Arts & Entertainment
7 min

Scissor Sisters’ Night Work explores the gay underground

Group's third album tackles '80s queer culture

Scissor Sisters (left to right): Babydaddy, Jake Shears, Ana Matronic and Del Marquis.

If the Robert Mapplethorpe photo of ballet dancer Peter Reed’s clenched buttocks on the record sleeve of Night Work is any indication, the Scissor Sisters’ third album finds the flamboyant pop group in a cheeky mood.

Four years in the making, Night Work is the result of tumultuous soul-searching that saw the band scrap an entire album’s worth of songs and start over. Front man Jake Shears hightailed it from New York to Berlin, where he immersed himself in the city’s debauched nightlife and met Neil Tennant of the Pet Shop Boys. Tennant suggested he team up with high-gloss mega-producer Stuart Price (Madonna, Kylie Minogue).

Newly energized, the band regrouped with Price and wrote Night Work, a euphoric love letter to the excesses and tragedies of New York’s gay nightlife in the late 1970s and early 1980s. Though she admits she wasn’t sold on the Mapplethorpe cover art at first, singer Ana Lynch (aka Ana Matronic) says the cover image is a succinct summation of the album’s themes.

“I love Robert Mapplethorpe, and I love the way his story ties in to a lot of the themes and concepts of the album,” she says over the phone from New York. “He was really immersed in that culture, documenting the seedy gay scene and the not-so-seedy gay scene that was beginning to become free in New York. That imagery and that spirit have been really inspiring to us.”

Scissor Sisters is a band born of New York’s nightlife. Members Lynch, Shears, guitarist Del Marquis and multi-instrumentalist Babydaddy, all veterans of the city’s club scene, formed the group in 2001 and released their self-titled debut three years later. It became the UK’s number one-selling album that year, with more than two million records sold, but had minimal impact in the United States, where it peaked at 102 on the Billboard 200 chart.

Early reviews are calling Night Work a welcome return to form following middling sophomore effort Ta-Dah. Lead single “Fire with Fire” is clearly the stadium-filler, while epic album closer “Invisible Light,” featuring a Vincent Price-like spoken word interlude by actor Ian McKellen, is more evocative of the record’s dark disco leanings.

While the prevailing sentiment is sexy, Lynch says Night Work is not without moments of intimacy. “Skin Tight,” for example, is the closest the Sisters come to a love song on the record.

“It’s the one song that really fulfills the role of the ballad, even though there’s no slow-tempo songs on the record,” she says. “‘Skin This Cat’ is a sexy song but also a song about getting to know somebody, really wanting to get in there and have this person know you. And if they know you and know how to work you in the right way, it could be a beautiful relationship.”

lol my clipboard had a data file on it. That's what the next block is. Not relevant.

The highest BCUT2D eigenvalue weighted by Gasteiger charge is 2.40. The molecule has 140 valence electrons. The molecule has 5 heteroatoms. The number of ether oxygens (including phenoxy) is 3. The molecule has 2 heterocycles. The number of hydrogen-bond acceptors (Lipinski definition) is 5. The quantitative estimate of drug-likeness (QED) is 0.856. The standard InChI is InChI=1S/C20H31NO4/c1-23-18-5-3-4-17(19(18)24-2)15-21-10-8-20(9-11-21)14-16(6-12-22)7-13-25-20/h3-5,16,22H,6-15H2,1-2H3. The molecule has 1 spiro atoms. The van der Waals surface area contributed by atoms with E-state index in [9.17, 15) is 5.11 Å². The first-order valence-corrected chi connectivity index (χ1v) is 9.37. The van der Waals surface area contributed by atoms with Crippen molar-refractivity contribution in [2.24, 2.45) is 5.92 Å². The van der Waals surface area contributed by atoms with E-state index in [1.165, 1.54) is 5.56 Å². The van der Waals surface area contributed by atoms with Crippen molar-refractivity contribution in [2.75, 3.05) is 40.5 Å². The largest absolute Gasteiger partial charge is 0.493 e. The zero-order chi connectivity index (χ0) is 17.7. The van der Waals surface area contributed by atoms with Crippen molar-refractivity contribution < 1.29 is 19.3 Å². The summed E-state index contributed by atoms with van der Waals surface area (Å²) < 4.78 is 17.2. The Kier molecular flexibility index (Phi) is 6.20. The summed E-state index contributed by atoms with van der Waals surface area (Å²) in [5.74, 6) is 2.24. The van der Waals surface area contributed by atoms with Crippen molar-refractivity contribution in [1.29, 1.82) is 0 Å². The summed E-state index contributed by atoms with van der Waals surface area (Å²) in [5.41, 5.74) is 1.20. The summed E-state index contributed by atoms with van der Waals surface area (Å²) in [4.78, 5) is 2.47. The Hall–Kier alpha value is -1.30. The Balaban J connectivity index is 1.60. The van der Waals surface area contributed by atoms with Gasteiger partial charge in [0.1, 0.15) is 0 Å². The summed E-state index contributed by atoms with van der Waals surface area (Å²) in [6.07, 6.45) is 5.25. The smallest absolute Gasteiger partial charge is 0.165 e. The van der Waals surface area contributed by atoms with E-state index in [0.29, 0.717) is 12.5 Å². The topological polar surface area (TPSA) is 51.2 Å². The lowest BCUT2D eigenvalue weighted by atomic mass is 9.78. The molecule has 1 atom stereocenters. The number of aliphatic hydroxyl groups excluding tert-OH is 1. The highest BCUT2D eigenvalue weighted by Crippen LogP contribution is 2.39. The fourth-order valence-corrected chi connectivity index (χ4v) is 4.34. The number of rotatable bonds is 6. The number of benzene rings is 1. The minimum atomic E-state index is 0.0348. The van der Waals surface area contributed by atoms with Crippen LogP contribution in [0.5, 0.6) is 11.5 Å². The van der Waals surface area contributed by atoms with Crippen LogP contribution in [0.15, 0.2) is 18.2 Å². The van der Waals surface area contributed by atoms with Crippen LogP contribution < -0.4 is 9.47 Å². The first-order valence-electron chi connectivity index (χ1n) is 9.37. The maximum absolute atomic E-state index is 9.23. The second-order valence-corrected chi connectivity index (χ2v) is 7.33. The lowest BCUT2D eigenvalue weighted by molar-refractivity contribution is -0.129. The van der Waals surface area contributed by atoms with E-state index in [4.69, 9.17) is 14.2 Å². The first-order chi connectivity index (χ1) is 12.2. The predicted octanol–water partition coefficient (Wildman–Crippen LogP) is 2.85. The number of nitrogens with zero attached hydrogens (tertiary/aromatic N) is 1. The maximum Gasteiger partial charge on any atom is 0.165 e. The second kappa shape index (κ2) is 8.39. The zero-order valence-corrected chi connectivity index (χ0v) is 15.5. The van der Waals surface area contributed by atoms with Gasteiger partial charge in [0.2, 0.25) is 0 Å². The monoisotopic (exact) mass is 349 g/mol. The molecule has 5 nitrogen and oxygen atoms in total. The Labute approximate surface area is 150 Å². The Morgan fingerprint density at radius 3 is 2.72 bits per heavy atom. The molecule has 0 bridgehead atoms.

Before she moved to New York and became a Scissor Sister, Lynch was one of a few regular female performers at San Francisco drag cabaret Trannyshack. The liner notes on Night Work are full of thank yous to many of the personalities she met during that time, including The Steve Lady, a legendary Trannyshack fixture who passed away in 2008.

“The Steve Lady is definitely one of my idols and always will be,” she says. “She was the fiercest queen I’ve ever seen on stage. I used to say that watching The Steve Lady was like looking at the most beautiful editorial in a magazine because she was so posed and so cold yet so burning hot.”

For that reason, Night Work is also a nod to the nocturnal characters of dancefloors and stages, on which she’s still active as both a performer and a member of the Joshua Light Show, her husband’s psychedelic lighting-design collective.

“I was very fortunate, I feel, to have been embraced very openly by people,” she says. “I was embraced more or less because I was fierce and am fierce and continue to be fierce.”

“In a drag situation, you have one song to prove that you are worthy of these people’s applause and admiration. So you better pick the right song, you better look really good, and you better own that song,” she continues. “It just became a natural progression that brought me to New York and then into the loving arms of my fellow Scissor Sisters.”

Night Work is in stores now.

Canadian tour dates:

August 29 Montreal, QC – Metropolis
August 31 Toronto, ON – Sound Academy
September 16 Vancouver, BC – Malkin Bowl in Stanley Park

More North American dates and info at scissorsisters.com

Watch the video for the first single, “Fire with Fire”: